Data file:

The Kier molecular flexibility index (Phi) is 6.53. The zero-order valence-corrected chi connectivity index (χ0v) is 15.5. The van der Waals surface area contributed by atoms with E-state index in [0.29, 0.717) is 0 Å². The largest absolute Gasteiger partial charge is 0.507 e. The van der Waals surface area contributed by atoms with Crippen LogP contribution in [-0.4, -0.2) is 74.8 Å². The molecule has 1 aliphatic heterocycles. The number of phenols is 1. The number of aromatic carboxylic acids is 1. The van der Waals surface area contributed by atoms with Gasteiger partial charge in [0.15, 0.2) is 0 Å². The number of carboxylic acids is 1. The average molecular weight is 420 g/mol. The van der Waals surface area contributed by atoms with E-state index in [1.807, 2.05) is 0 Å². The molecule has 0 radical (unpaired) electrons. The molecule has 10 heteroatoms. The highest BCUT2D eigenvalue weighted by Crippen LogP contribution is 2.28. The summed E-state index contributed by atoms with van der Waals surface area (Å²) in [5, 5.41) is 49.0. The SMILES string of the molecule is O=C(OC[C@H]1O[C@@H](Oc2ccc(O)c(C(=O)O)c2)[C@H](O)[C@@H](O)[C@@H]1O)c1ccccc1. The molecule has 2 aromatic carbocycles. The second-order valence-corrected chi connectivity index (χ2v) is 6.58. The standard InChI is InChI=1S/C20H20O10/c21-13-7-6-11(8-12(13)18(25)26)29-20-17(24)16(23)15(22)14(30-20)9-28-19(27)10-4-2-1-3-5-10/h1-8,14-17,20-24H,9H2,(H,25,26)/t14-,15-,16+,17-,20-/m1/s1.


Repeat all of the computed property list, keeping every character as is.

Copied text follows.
The Kier molecular flexibility index (Phi) is 6.53. The zero-order valence-corrected chi connectivity index (χ0v) is 15.5. The van der Waals surface area contributed by atoms with E-state index in [0.29, 0.717) is 0 Å². The largest absolute Gasteiger partial charge is 0.507 e. The van der Waals surface area contributed by atoms with Crippen LogP contribution in [-0.4, -0.2) is 74.8 Å². The molecule has 1 aliphatic heterocycles. The number of phenols is 1. The number of aromatic carboxylic acids is 1. The van der Waals surface area contributed by atoms with Gasteiger partial charge in [0.15, 0.2) is 0 Å². The number of carboxylic acids is 1. The average molecular weight is 420 g/mol. The van der Waals surface area contributed by atoms with E-state index in [1.807, 2.05) is 0 Å². The molecule has 0 radical (unpaired) electrons. The molecule has 10 heteroatoms. The highest BCUT2D eigenvalue weighted by Crippen LogP contribution is 2.28. The summed E-state index contributed by atoms with van der Waals surface area (Å²) in [5, 5.41) is 49.0. The SMILES string of the molecule is O=C(OC[C@H]1O[C@@H](Oc2ccc(O)c(C(=O)O)c2)[C@H](O)[C@@H](O)[C@@H]1O)c1ccccc1. The molecule has 2 aromatic carbocycles. The second-order valence-corrected chi connectivity index (χ2v) is 6.58. The standard InChI is InChI=1S/C20H20O10/c21-13-7-6-11(8-12(13)18(25)26)29-20-17(24)16(23)15(22)14(30-20)9-28-19(27)10-4-2-1-3-5-10/h1-8,14-17,20-24H,9H2,(H,25,26)/t14-,15-,16+,17-,20-/m1/s1.